Quirky Kid has produced a full range of creative and engaging Therapeutic Tools.


 

[00:00:00-00:00:32] Dr. Kimberley O’Brien introduces strategies for parents to help kids cope with traumatic news.

Hello Bonnie. It’s Dr. Kimberley O’Brien here. I’m auto-recording in Japan, so I hope there won’t be any background distractions. I’ll talk for five minutes on strategies to help kids cope when they’ve seen a tragedy, or had some sort of unfortunate event. I’ll have some tips for parents as well – I’ll fill you in on that towards the end of the interview.


 

[00:00:33-00:02:27] Parents shouldn’t shield children from all forms of adversity. Instead, teach them coping strategies for stressful events, since those are an inevitable part of life. 

The first thing you said was about helping kids to deal constructively with bad news, rather than sweeping it under the carpet. I agree that it’s a healthier approach, because it’s really setting them up for life. It’s giving them the skills to overcome adversity, without feeling like a parent is required to shield them from something that’s not appropriate for kids to hear.

From a young age kids are learning how to overcome physical injuries. Like toddlers grazing knees – they hop up and brush themselves off, and then life goes on. They can cope with those sorts of little incidents. And if we do shield the kids from all adversity, then they don’t learn the coping skills they need in certain situations, like if they are not good enough for a sports team, or if they’re excluded from a game at school. Teaching them coping skills is like teaching them life skills that help them to be more resilient. And it gives them confidence to be able to overcome issues moving forward. That’s part of healthy psychological development.

Imagine adults that haven’t learned to overcome adversity. They’re more likely to react negatively, perhaps need a lot more support, and need to take time off work if they haven’t learnt to cope with life’s issues that will come our way. That’s just part of life, isn’t it? Kids will have to change schools, or they may lose a pet or loved one. That stress is a part of living, so it’s something that kids need to learn to cope with.


 

[00:02:27-00:04:08] Encourage children to express their feelings in words, rather than through actions. Praise them for expressing themselves clearly, and empathise with them verbally. When something bad happens, let kids write down questions in a booklet, so you can answer those questions when you feel prepared to remain calm during the discussion. It’s a way to model good coping skills. 

The best way to do this, for parents, is to prepare for question time if it’s something that’s happened for a young person, like the loss of a pet. Have a question booklet that kids can record some questions in. And then make sure you feel prepared emotionally to answer each one of those questions. When I say prepared emotionally, I mean that children often take their cues from their parents. If parents are very emotional, kids will often follow suit and become quite emotional. So being prepared to model good coping skills as a parent is important. Say “these things happen but we will get through it”. Use words to explain those feelings.

Sometimes kids will use actions or behaviour to express their emotions. For example, they may feel disappointed, or upset that they didn’t make the sports team, and they may throw their sports bag across the room. But what we want kids to do is to use their words, and say “I feel so disappointed, I’m so jealous that my best friend was selected and I wasn’t”. Parents should then use verbal praise to say “I’m so glad to hear you express yourself so clearly, now I understand how you feel”. Parents can empathise with young people: “I’ve felt that way before, this must be hard”. Empathising is also part of helping kids to express their feelings in words, rather than in actions.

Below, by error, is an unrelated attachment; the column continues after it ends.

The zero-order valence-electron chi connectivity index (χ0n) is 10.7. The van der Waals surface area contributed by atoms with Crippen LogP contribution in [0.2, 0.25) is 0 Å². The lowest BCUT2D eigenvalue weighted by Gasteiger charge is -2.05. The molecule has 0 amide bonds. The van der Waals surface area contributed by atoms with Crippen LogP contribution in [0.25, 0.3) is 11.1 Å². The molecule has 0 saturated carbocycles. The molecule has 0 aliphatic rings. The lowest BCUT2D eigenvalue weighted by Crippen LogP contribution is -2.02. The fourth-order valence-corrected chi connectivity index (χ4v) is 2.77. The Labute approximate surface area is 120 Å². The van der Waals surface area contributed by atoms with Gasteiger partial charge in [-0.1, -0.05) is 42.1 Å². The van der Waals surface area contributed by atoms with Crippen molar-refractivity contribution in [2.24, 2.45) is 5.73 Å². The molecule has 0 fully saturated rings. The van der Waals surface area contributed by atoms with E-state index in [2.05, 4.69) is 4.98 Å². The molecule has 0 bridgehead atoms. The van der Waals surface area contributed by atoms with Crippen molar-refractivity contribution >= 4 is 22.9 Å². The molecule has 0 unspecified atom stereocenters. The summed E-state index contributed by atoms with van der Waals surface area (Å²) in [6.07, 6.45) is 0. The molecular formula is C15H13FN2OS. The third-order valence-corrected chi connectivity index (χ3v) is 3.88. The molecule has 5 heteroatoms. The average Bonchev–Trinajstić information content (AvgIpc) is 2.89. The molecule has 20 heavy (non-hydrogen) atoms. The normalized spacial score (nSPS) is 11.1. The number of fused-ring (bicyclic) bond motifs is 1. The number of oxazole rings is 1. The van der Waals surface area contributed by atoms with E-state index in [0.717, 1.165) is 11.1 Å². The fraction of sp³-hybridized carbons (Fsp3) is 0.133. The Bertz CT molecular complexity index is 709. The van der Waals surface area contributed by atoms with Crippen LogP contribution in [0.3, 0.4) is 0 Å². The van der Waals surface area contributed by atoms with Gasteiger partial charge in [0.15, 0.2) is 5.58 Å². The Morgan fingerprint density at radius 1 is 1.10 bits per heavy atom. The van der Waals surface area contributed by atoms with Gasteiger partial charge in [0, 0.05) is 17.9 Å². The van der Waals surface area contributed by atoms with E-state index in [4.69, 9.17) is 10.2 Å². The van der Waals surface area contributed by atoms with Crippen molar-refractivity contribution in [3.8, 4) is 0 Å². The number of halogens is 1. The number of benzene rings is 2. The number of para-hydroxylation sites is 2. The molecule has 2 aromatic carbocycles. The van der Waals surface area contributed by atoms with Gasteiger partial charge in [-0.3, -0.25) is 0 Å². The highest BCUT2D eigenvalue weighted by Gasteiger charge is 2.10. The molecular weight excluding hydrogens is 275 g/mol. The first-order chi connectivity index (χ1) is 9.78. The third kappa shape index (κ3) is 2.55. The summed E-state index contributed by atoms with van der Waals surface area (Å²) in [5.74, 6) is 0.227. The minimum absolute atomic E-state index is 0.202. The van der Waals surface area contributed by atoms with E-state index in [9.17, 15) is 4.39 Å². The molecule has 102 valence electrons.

[00:04:08-00:05:01] When it comes to family trauma, such as a separation or a tragedy, it’s better to get professional help because they can remain objective and provide the family with support.   

Just a final point now, for parents on how to help kids through family separation. It’s good to encourage them to see a psychologist, such as someone at the Quirky Kid Clinic or a school counselor, to help them normalize those feelings. Often if parents are involved in situations, like if there’s been a tragedy or trauma within the family, it’s better to get professional help. A professional can remain objective and provide kids and parents with stats on how often these things occur, how long it may take kids to recover, and what the phases of grief and loss may be. It’s good to have an expert when dealing with family separation or similar situations.


 

[00:05:01-00:05:58] When a tragedy happens, stick to the basic facts when relaying the news to the child. Avoid delving into the causes, or exposing them to distressing images, to avoid more of an emotional response. 

And finally, a tip about how to relay the news to a child. Say it was something that happened in the world, like a tsunami. We often get rising referrals when there’s been a trauma, like a tsunami, and kids have seen it on TV. It’s best to switch off the news when there’s lots of visual, distressing images for kids to catch. Parents have more control when they’re giving the news to the young person. Stick with the facts: what happened, how it happened, when it happened. Avoid going into the whys, because that’s often going to trigger more of an emotional response.


 

[00:05:58-00:06:50] Apart from verbally expressing themselves, it can also be useful for kids to use art or visual props to talk about how they felt before, during, and after an incident. 

I’m going to wrap up now. To help kids deal and process emotions, help them to use their words to understand those feelings, or to seek help from a professional. Sometimes kids will express their feelings using art, so give them an opportunity to draw what happened. Or, they can select images, such as from our “Face It” cards, which are feelings cards with a whole bunch of different facial expressions. Children can use them to talk about what they felt before, during, and after an incident. Visual props can be very helpful.

Bonnie, it’s been a pleasure to answer your questions today, and I look forward to talking to you again in the future. I’m Dr. Kimberley O’Brien from the Quirky Kid Clinic. That’s www.quirkykid.com.au. And keep in touch. Thank you.